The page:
A didactic performance by first class performers


Recital CanTANGO is an exploration of the connections between Italian Opera and Argentinian Tango Cancion (Tango Song) as it developed through Cinema at the beginning of the 20th century. This unusual project was presented at the Royal Opera House Muscat for one night only last weekend. It came about as a result of a collaboration between two Italians: acclaimed belcanto tenor, Fabio Armiliato, and tango pianist and arranger, Fabrizio Mocata. The link goes deeper: in the 1930s, the renowned Italian tenor, Tito Schipa, was captivated by Latin styles and spent long periods in Buenos Aries. While there the composer and star of the Argentinian Silver Screen, Carlos Gardel, took singing lessons from him and Tito’s influence on the genre has been felt ever since. Accompanying the contemporary pair were 4 dancers, 5 musicians and an actress-singer, and what is clear from these top-notch performers is their cross-over connections between Europe and South America. The whole production was animated through video clips and projections of original sheet music which brought the story’s historical context up to date.
Audiences who visit ROHM have broad, eclectic tastes and embrace new genres, as well as traditional opera and ballet. The programme brochures do an excellent job of filling in the biographies of performers, and so attending an illustrated lecture style demonstration is not what people expect at the prestigious venue. Uruguayan Tango-singer, Ana Karina Rossi, now living in Paris, played the role of narrator throughout the show, but her interruptions between each number broke the continuity and flow of these amazing performers. Towards the end of the nearly two-hour show, Ms Rossi sang Aquiles Roggero’s stunning, “Mimi Pinson” with breath-taking stage presence and charisma, and one felt how wonderful it would have been to hear more of her tango interpretation, and less of her difficult English recitation.
Verdi specialist, Fabio Armiliato, has a rich, warm, compelling voice which one could listen to forever. He brought to life Carlos Gardel’s film scores, “Melodia De Arrabal”, ”Amargo” and “Mi Buenos Aries Querido” from the 30s and 40s with passionate conviction and strength. Each song was helpfully supported by the credits on the film poster from the time, though not a translation.
‘Los Guardiola’ Tango Dancers were never far away, dancing to the rhythms with slinky, sultry steps and sensuous moves which are the essence of Tango. Choreographer Marcelo Guardiola and his Italian partner, Giorgia Marchiori, are one of the most loved and admired couples among contemporary tango artists. They began collaborating in 2003 by telling stories through mime and dance. Opposite them were Buenos Aries born Florencia Labiano, whose signature leg-kicks are flamboyant and angular, and the virtuoso young Hernan Rodriguez, who have been in Italy for 11 years and dance a passionate, energetic style of tango.
The brilliant musical mind behind the project was Italian pianist and composer, Fabrizio Mocata, unsurprisingly highly influenced by the tangos of Argentinian composer, Astor Piazzola. In the Gardel-Canaro medley at the end of set 1, Mocata’s Jazz interest came to the fore in some contemporary improvisation. He has been working and performing in Argentina and Uruguay since 2010. With him came 5 musicians of world-class ability: Bandoneon players, 29-year-old Argentinian, Nicolas Perrone with Sicilian, Simone Tolomeo; violinists, Sergio Zanforlin from Palermo and young Alexey Musatov from Moscow, living in Buenos Aires since 2011 with eclectic musical tastes. Finally, double-bass player extraordinaire was Alessio Menegolli from Verona, living and playing tango in Argentina since 2011.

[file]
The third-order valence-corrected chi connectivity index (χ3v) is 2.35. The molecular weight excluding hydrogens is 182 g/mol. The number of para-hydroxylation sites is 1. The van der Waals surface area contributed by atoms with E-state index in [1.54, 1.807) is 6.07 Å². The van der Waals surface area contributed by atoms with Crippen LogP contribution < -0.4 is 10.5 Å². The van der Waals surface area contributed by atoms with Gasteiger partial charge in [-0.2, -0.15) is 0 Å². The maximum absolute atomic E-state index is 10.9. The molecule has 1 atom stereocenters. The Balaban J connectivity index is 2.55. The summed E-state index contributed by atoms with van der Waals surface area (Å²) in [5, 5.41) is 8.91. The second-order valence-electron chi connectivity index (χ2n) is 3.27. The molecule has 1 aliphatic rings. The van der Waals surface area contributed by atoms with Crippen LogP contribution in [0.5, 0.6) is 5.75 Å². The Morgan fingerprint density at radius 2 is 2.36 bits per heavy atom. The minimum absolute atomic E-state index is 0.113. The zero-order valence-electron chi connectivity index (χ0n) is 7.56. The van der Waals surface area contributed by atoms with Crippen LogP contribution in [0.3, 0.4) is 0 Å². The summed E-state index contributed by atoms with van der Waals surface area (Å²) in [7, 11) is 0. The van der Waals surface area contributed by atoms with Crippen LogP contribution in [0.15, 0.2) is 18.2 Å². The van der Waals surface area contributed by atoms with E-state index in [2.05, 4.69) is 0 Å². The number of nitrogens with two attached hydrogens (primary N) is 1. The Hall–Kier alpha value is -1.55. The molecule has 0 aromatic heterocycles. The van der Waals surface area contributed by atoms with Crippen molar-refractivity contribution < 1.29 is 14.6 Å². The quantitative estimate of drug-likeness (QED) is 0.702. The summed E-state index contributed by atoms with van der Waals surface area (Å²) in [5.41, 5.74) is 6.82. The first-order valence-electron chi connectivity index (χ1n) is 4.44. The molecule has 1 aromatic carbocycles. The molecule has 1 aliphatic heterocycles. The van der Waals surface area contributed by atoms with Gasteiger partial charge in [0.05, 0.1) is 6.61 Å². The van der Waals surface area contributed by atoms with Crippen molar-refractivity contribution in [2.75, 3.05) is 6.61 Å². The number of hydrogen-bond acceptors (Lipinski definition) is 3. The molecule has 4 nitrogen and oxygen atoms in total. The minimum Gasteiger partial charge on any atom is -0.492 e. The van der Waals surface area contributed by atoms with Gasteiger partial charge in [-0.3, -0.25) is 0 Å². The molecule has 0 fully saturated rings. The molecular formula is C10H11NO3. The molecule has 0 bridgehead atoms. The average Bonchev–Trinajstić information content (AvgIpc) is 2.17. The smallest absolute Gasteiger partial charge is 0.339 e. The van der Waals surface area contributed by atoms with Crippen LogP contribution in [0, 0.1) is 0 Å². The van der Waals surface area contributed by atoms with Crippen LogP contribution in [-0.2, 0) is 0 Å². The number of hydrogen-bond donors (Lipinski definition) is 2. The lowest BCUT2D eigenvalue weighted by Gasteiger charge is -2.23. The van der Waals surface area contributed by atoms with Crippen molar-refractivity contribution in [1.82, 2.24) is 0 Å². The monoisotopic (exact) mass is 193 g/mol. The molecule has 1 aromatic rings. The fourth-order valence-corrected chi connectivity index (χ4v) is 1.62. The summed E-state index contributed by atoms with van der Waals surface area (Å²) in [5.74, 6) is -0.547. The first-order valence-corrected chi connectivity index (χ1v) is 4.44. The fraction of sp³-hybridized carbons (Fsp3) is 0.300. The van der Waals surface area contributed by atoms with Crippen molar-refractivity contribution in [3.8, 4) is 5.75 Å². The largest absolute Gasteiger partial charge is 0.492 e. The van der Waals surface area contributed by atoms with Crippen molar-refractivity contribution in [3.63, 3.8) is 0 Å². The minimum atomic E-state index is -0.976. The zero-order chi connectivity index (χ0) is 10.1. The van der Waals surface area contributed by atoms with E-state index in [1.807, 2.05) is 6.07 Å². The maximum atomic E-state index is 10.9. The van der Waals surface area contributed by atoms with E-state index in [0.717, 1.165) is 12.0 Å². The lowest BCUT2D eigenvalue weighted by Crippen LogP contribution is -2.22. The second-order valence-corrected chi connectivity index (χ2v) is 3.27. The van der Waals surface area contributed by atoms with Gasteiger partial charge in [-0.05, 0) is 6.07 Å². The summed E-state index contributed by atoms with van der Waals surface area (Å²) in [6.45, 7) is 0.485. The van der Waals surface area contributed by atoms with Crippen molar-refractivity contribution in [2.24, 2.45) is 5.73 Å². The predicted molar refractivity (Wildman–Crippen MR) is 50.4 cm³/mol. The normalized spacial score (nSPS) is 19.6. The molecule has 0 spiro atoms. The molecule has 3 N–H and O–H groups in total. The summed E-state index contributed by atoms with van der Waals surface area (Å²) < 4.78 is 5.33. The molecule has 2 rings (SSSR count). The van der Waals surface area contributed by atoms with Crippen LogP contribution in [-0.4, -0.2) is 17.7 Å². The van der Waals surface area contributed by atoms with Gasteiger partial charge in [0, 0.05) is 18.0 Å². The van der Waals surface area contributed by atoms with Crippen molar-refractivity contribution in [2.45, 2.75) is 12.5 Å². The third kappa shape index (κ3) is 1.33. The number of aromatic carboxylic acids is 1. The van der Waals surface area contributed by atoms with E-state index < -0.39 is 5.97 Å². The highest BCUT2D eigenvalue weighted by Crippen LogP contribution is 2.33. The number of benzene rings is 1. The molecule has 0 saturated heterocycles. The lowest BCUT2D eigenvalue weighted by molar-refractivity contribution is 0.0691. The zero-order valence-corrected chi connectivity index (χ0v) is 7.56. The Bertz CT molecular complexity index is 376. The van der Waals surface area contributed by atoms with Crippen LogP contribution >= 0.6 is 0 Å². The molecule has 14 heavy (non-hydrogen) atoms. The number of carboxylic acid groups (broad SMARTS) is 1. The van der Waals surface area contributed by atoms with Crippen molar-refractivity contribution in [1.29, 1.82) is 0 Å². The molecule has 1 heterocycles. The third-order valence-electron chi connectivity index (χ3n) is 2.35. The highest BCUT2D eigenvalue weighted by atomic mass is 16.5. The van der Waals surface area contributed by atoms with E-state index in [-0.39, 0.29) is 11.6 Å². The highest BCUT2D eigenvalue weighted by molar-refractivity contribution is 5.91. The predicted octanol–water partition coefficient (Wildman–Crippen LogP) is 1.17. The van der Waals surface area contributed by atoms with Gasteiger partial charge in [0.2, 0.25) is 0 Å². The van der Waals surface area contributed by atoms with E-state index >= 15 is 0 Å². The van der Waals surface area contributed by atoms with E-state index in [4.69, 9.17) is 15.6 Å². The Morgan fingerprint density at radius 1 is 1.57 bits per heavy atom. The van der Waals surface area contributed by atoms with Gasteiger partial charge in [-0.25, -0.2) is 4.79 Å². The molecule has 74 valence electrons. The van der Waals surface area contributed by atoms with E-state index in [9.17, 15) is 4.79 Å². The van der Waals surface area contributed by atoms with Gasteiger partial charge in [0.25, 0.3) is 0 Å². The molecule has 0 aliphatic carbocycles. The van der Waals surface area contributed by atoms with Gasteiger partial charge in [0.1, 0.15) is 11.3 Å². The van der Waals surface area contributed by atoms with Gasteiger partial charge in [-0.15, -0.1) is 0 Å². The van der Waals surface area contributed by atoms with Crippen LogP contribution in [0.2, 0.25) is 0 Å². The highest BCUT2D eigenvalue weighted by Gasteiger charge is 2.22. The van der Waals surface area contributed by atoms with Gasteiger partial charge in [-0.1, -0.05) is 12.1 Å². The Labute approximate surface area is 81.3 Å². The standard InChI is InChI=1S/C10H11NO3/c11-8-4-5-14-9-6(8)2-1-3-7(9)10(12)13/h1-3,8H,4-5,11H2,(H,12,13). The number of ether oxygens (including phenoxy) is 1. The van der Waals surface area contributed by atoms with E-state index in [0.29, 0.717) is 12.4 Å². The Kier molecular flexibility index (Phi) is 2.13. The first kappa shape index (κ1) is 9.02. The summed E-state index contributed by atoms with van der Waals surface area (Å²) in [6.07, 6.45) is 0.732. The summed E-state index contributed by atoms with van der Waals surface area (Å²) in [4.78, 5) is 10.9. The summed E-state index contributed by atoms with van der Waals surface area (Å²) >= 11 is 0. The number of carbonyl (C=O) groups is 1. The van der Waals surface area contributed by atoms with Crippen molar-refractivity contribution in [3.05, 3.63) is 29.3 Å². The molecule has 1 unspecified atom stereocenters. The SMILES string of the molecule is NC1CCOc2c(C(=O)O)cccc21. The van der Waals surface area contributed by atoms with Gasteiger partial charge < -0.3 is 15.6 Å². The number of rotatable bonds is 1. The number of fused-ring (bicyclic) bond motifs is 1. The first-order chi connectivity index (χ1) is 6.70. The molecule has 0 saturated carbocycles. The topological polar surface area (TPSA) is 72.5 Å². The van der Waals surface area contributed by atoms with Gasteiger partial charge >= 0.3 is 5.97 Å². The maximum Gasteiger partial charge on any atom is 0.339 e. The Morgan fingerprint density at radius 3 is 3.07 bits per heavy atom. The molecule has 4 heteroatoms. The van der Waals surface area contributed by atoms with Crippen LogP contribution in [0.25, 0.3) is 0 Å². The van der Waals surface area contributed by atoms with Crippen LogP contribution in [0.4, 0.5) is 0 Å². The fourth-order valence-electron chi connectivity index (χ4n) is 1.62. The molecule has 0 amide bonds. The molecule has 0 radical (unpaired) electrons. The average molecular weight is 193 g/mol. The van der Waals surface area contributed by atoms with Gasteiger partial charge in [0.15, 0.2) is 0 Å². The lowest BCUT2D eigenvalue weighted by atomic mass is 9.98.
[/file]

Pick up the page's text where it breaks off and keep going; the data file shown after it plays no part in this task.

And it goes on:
Set 2 presented 3 Neapolitan songs, including Tosti’s “L’Ultima Canzone” and “Return to Sorrento” by Ernesto de Curtis, sung beautifully by Armiliato to a postcard projection of the seaside town.
Set 3 returned to the Milongas (tango houses) of Buenos Aries, with songs which told sad stories of loss and heartbreak. “Tomo Y Obligo”, “Cuesta Abajo” and “Volvio una Noche” all by Gardel, described yearning for the golden days of a lost love, giving plenty of scope for leg-entwining and more energetic tango steps. The last song, “El Dia Que Me Quieras” was performed to a recorded track of Armiliato’s wife, the soprano Daniela Dessi, who sadly died last year and for whom the partner Foundation of CanTANGO was set up.
The final section returned to the connection with Gardel’s Cinema. The dark, sad “Silencio” from ‘Melodia de Arrabal’ tells of mothers who lose their sons to senseless war, and was movingly sung by Fabio with the pathos of one suffering grief. “Por Una Cabeza” was an amusing complaint of a gambling man who has lost everything by the distance of the head of a horse. In more recent times Al Pacino danced to the track in “Scent of a Woman” and the video clip of the scene was projected behind both couples dancing to Fabio’s dramatic performance – it was all too much to take in, a sensory overload. Fortunately the Piazzola-like song was performed again as a robust encore, without the film distraction.
The Finale was a tribute-composition by Armiliato and Mocata, “Tango Cantor”, to Schipa and Gardel, and reflected Mocata’s Jazz influences again. The prepared encore was Piazzola at last, though not one of his iconic tangos but rather the slow waltz, “Vuelvo al Sur” or ‘Return to the South’.
The audience would not let the performers leave the stage, and it seems they were reluctant to go. An impromptu version of ‘O Sole Mio’ allowed singer to return to Naples, and dancers to improvise some steps. No one walked out of the auditorium that evening, but danced in heaven, elevated 3 feet above the ground.

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